How to Fight the Global Wall Street Landlords
By Cat McShane, a journalist and filmmaker based in London, Yiannis Panagiotopoulos, a journalist in Athens and Pere Rusinol and Esperanza Escribano, journalists in Barcelona. Originally published at openDemocracy
Banks and vulture funds make money from ordinary people’s distress. The only way to fight back is to outsmart them.
Activists from PAH in Barcelona. Credit: Esperanza Escribano. All rights reserved.
Thank you, for making the impossible, possible,” a beaming Ada Colau told thousands of whooping supporters packed tight on the cobblestones of central St. James Square in Barcelona’s old town. It was June 13th 2015, and she had just been sworn-in as Mayor of Barcelona.
Colau won on a wave of support for the way she had fought the housing crisis as founder of Spain’s Platform for People Affected By Mortgages (PAH), an extraordinary movement that has mobilised thousands of ordinary citizens to take direct action against forced evictions and rising mortgage costs.
Its target are Wall Street giants—the so-called ‘vulture funds’—that have been on a house-buying spree across Europe and the United States since the 2008 financial crash. According to the New York Times, Goldman Sachs, Cerberus Capital Management, Lone Star Funds, Blackstone Group and other US companies have bought more than €223 billion worth of troubled real estate loans in Europe in the last four years.
The profits made by these institutions from ordinary people’s distress have made them the target of a backlash that has bought together homeowners, renters and housing activists across the world. Campaigners have one common fight—to protect the right to decent and affordable housing for everyone.
“Capital operates globally, as Blackstone does, and we must set up a global movement too. People have the same problems in Madrid, Dublin and New York and they face exactly the same actors,” said Santi Mas de Xaxàs in an interview with us, a PAH activist and speaker for its international network.
Blackstone and the others have quickly proved themselves to be ruthless landlords. Paquita Rivas, for example, is retired and is now a PAH activist. During the recession, her daughter was forced to sell the apartment she’d bought during the boom times but for a rock bottom price, leaving her owing €55,000 to the bank. When Blackstone took over the mortgage, they came after her parent’s home as payment. “I spent day and night crying until a friend put me in contact with PAH. We were very afraid, but ultimately we decide to fight and we won. Yes, we can!”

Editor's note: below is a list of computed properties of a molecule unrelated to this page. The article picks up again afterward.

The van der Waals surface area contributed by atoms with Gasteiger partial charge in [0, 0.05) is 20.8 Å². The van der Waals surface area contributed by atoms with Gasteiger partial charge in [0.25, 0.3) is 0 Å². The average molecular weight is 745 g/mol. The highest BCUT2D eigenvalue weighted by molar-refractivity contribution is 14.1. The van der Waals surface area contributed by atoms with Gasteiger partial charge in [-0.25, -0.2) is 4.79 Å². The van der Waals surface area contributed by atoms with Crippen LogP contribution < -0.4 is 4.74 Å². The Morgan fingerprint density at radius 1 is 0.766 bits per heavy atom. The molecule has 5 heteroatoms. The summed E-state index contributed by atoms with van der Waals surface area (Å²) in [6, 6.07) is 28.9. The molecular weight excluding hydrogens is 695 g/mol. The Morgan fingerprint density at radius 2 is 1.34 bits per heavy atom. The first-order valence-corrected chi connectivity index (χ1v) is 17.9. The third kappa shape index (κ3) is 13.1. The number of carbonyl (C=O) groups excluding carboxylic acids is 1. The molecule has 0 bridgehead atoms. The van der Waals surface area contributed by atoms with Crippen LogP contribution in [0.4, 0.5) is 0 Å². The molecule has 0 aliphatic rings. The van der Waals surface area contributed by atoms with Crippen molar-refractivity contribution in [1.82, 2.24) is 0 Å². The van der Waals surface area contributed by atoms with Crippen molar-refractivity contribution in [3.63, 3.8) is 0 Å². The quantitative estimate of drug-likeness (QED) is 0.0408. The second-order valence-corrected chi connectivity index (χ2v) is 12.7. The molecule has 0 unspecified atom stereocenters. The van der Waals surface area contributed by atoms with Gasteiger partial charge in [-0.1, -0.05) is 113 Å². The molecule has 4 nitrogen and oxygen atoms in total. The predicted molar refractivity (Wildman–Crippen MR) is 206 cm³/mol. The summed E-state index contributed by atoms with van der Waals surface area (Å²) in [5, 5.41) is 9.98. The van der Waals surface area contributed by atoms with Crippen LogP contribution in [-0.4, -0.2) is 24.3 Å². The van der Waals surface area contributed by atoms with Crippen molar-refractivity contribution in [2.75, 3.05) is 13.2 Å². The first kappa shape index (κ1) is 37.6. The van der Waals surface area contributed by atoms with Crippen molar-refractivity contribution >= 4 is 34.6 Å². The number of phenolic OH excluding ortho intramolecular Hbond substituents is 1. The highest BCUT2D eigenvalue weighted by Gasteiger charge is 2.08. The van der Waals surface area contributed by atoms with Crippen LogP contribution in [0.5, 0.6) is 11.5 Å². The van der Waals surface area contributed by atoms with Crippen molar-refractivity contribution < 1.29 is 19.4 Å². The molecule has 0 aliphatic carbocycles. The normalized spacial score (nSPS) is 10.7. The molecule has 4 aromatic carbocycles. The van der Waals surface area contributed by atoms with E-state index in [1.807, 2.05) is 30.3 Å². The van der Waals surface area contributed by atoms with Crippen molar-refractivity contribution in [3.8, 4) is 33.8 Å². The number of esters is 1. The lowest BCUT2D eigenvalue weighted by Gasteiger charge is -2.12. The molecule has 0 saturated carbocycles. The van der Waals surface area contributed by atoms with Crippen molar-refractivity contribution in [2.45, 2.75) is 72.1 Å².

The PAH has sought to create alliances with groups like Right to the City in the USA, a network of grassroots organisations from some of the poorest communities in America. Blackstone began buying up the homes that were vacated by people no longer able to pay their mortgages in the aftermath of the 2008 crash cheaply and in volume—up to a 1,000 homes a day—and then rented them back to the newly dispossessed. Almost overnight, Blackstone became the biggest landlord in the United States.
Tony Romano is Right to the City’s executive director. He told us that organising tenants is tough because Blackstone’s purchases were spread out across the country, but a visit to Spain proved transformative:
We went to learn about the movement and their model of organisation. There are few examples of activist led movements that have reached scale. We made a partnership, and put that into a manifesto of seven international demands against Blackstone.
This partnership turned into the first ever day of action against Blackstone in New York, Dublin and London, along with a drive to jam their phone lines and to speak to or email Blackstone CEO Stephen Schwarzman with this message:
Mr. Schwarzman, I stand with Blackstone tenants and community organizations around the world. Stop buying up our foreclosed homes and public housing, stop all your unjust evictions and make your rents affordable. I support this important struggle and will not let up until you meet the tenants’ demands. Homes are NOT a commodity!
Since then, Right to the City has acted more aggressively in mobilising tenants across the US. “We’re moving into places that are not organised and starting from scratch,” Romano told us.
In September 2017 it held its first nationwide ‘Renters Week of Action,’ with groups across the country holding marches, staging sit-ins and confronting landlord lobbying associations with demands that included rent controls, the prevention of unjust eviction and the right of tenants to bargain collectively with landlords without fear of reprisals.
Romano and his army of grassroots activists can expect no support from the current US administration. Blackstone founder Schwarzman is a close ally of President Trump and donated $5.5 million to the Republicans in the 2016 election. In January 2017, Fannie Mae (the US government agency responsible for expanding homeownership) announced that it would underwrite Invitation Homes, the company Blackstone set up to purchase all of its new rental housing, so if Invitation goes bust, American taxpayers will bail it out.
Romano is honest about his chances: “We’ve won some victories but the reality is that our power to influence is limited.” Since the beginning of the last recession a decade ago, the number of poor families in the United States struggling to pay their monthly rents or living in “deplorable accommodations” has grown by 41 percent.
Across the Atlantic in Ireland, vulture funds now own 48,199 mortgage accounts, with one in ten homeowners behind with their repayments. Byron Jenkins is one of them, though he’s an unlikely hero—a construction boss who went bankrupt after the 2008 crash and faced eviction in 2013. He and his wife set up a non-profit organization called ‘The Hub’ above a shop in Dublin to